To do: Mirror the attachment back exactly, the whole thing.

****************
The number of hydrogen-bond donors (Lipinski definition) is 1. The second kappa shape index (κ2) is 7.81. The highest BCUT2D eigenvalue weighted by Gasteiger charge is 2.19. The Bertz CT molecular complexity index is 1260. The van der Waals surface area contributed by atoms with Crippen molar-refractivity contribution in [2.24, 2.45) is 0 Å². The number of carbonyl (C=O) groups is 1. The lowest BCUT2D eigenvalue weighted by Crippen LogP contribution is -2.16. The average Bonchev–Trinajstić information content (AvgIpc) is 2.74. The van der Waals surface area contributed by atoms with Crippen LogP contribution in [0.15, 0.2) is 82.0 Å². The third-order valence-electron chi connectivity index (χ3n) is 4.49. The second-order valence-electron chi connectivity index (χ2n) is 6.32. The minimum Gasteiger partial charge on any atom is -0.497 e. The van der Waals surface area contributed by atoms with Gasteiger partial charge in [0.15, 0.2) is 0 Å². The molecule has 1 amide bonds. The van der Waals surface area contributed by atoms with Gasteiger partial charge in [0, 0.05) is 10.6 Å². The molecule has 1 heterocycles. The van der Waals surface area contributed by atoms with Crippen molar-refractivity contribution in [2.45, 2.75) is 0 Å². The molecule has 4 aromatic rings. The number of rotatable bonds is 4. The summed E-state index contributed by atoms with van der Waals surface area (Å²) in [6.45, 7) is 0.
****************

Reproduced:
The number of hydrogen-bond donors (Lipinski definition) is 1. The second kappa shape index (κ2) is 7.81. The highest BCUT2D eigenvalue weighted by Gasteiger charge is 2.19. The Bertz CT molecular complexity index is 1260. The van der Waals surface area contributed by atoms with Crippen molar-refractivity contribution in [2.24, 2.45) is 0 Å². The number of carbonyl (C=O) groups is 1. The lowest BCUT2D eigenvalue weighted by Crippen LogP contribution is -2.16. The average Bonchev–Trinajstić information content (AvgIpc) is 2.74. The van der Waals surface area contributed by atoms with Crippen LogP contribution in [0.15, 0.2) is 82.0 Å². The third-order valence-electron chi connectivity index (χ3n) is 4.49. The second-order valence-electron chi connectivity index (χ2n) is 6.32. The minimum Gasteiger partial charge on any atom is -0.497 e. The van der Waals surface area contributed by atoms with Gasteiger partial charge in [0.15, 0.2) is 0 Å². The molecule has 1 amide bonds. The van der Waals surface area contributed by atoms with Gasteiger partial charge in [0, 0.05) is 10.6 Å². The molecule has 1 heterocycles. The van der Waals surface area contributed by atoms with Crippen molar-refractivity contribution in [2.45, 2.75) is 0 Å². The molecule has 4 aromatic rings. The number of rotatable bonds is 4. The summed E-state index contributed by atoms with van der Waals surface area (Å²) in [6.45, 7) is 0.